Bless Unleashed's gratifying MMO combat is almost enough to keep you busy until New World

Bless Unleashed
(Image credit: Neowiz)

Bless Unleashed hasn't exactly exploded onto the MMO scene since its PC launch earlier this month. But with the upcoming release of Amazon's New World and Final Fantasy 14's surge in popularity, that's no big surprise. Couple that with its association to failed MMO Bless Online, and you can understand why people may be wary of jumping in.

Bless Unleashed is a fantasy MMO developed by Round8 Studio. It's set in the same world as Bless Online, uses the same assets, and has Neowiz as the publisher on PC—and that's where the connection appears to end. The MMO has been around on consoles for a couple of years now, but as the Steam version has just launched with a new update, I thought I'd take a look.

I enjoy action combat when it's done well, and for me, no MMO has been able to top Tera in that regard, so I was surprised to find that Bless Unleashed's take is actually pretty fun. You're introduced to it the moment you leave the character creation screen when you're thrown into a mini tutorial level that pits your character against increasingly powerful enemies. I say powerful, but your character has a temporary level boost which gives you an indication of how that particular class will play as you unlock more skills and abilities through the normal levelling process. It also means the tutorial enemies are a bit of a pushover. Still, it's a good way to throw you straight into the action.

(Image credit: Neowiz)

As helpful as the tutorial is in figuring out if a class is for you, it's also a little misleading in the fact that you have to mash buttons to see what they do. There's no way to check the tooltips for the different skills until you finish the tutorial—or none that I found anyway—but while it's slightly annoying, it certainly doesn't stop you breezing through the enemies that are thrown at you. Because of this, you may be forgiven for thinking that the combat doesn't have any nuance, and you can just mash buttons to win. While that's certainly true for the tutorial, once you start the game properly at level 1, you'll get to see exactly what your abilities do and when best to use them. 

As well as regular class skills that are bound to keys, you can perform combos using your left and right mouse buttons If I hit the right mouse button at a specific point during a combo with my mage, I'll teleport to the enemy, hit them with a blast of arcane damage and knock them back. 

You'll soon see that you get more abilities than you have slots for, so you can pick the ones you enjoy the most and focus on levelling those up. Once you unlock different blessings, you can further customise your playstyle by passively enhancing certain skills. For example, my mage's Mark of the Wolf blessing adds a damaging blizzard effect whenever I hit an enemy with Frost Nova.

Every class can dodge, which seems a little strange at first. While I get that you need to be able to move out of the way of incoming attacks, seeing a priest rolling around the battlefield seems a bit odd. But it works, and the beauty of this type of combat is you don't have to rely on defensive stats to stay alive—you'll get hit because you didn't move in time, not because you didn't stack enough dodge or parry.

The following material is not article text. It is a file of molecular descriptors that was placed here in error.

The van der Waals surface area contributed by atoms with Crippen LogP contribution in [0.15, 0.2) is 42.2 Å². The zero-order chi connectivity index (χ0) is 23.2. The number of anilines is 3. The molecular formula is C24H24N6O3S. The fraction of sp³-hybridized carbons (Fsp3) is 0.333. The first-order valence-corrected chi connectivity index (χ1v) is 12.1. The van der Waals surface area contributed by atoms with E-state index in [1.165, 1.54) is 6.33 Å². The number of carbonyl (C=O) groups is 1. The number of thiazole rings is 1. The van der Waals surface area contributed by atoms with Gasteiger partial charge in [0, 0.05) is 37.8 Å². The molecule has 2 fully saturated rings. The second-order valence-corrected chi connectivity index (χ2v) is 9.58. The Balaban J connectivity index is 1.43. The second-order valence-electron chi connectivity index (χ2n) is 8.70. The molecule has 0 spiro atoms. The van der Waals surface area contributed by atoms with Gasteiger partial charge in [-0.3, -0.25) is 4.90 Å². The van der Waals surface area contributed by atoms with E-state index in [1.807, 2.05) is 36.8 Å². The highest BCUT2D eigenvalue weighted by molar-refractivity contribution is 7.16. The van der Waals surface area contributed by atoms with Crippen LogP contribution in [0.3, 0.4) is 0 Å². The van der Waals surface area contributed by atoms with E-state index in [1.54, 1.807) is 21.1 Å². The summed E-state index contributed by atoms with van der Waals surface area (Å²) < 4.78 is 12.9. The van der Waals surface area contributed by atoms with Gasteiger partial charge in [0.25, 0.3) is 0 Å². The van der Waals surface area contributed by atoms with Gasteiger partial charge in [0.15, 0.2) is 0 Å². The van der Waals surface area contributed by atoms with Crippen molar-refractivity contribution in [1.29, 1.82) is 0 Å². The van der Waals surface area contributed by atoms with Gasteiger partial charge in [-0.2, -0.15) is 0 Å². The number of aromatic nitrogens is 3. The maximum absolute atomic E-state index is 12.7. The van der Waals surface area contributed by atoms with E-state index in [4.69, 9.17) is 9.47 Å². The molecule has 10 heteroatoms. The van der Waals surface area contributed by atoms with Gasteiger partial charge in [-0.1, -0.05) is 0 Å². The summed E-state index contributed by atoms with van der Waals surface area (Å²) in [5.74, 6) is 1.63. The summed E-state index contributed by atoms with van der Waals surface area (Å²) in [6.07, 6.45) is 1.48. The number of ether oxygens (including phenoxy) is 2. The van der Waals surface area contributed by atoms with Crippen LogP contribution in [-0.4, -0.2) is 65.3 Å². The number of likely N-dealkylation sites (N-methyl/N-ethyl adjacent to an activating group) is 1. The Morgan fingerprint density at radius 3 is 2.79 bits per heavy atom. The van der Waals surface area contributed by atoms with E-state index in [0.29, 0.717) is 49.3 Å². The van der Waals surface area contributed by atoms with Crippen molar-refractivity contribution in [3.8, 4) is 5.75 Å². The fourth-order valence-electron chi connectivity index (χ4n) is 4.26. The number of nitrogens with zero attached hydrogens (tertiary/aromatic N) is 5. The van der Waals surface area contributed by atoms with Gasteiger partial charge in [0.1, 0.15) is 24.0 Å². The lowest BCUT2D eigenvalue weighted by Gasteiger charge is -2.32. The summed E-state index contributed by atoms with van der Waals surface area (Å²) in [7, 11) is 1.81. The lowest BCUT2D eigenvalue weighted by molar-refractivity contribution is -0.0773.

Once you're a couple of levels in, the game quickly reminds you that you are playing an MMO rather than just an action RPG. As well as the usual 'kill X number of Y' objectives, several of the early quests have you tackling formidable enemies, and you often find yourself as one of many players trying to take it down. There are also world bosses to tackle when you're out and about exploring, and there seems to be no shortage of players ready to lend a hand. One particular world boss—a harpy that has a ridiculously ranged one-shot mechanic—killed about five of us in one hit, but others rushed in to resurrect us so we could jump back into the fight.

The first ten or so levels feel pretty linear, but the zones start to open up after that. And if PvP is your thing, you can jump into instanced battlegrounds at level 30 or go for open-world PvP in disputed areas. 

It's also worth mentioning that Bless Unleashed is pretty graphically demanding. I've got all settings on low with my ageing GTX 970, and I've still noticed the occasional issue with frames and stuttering. It's not ideal if you're in the middle of a fight and you miss the timing of a dodge because of it, so it's something to be aware of.

There's nothing groundbreaking about Bless Unleashed, and while it seems to tick all the boxes in terms of gameplay, I don't feel any real desire to keep going with it. I'm not sure if it's the dullness—aesthetically speaking—of the starting zones or if having just stepped away from World of Warcraft, my expectations are just set too high for any new MMO to stand much of a chance.

It is free-to-play though, so you're not going to lose anything other than the time it takes to download to take a look for yourself and draw your own conclusions. At the very least, it might fill that MMO-shaped hole in your life until New World launches at the end of September.

Sarah James
Guides Writer

Sarah started as a freelance writer in 2018, writing for PCGamesN, TechRadar, GamingBible, Red Bull Gaming and more. In 2021, she was offered a full-time position on the PC Gamer team where she takes every possible opportunity to talk about World of Warcraft and Elden Ring. When not writing guides, most of her spare time is spent in Azeroth—though she's quite partial to JRPGs too. One of her fondest hopes is to one day play through the ending of Final Fantasy X without breaking down into a sobbing heap. She probably has more wolves in Valheim than you.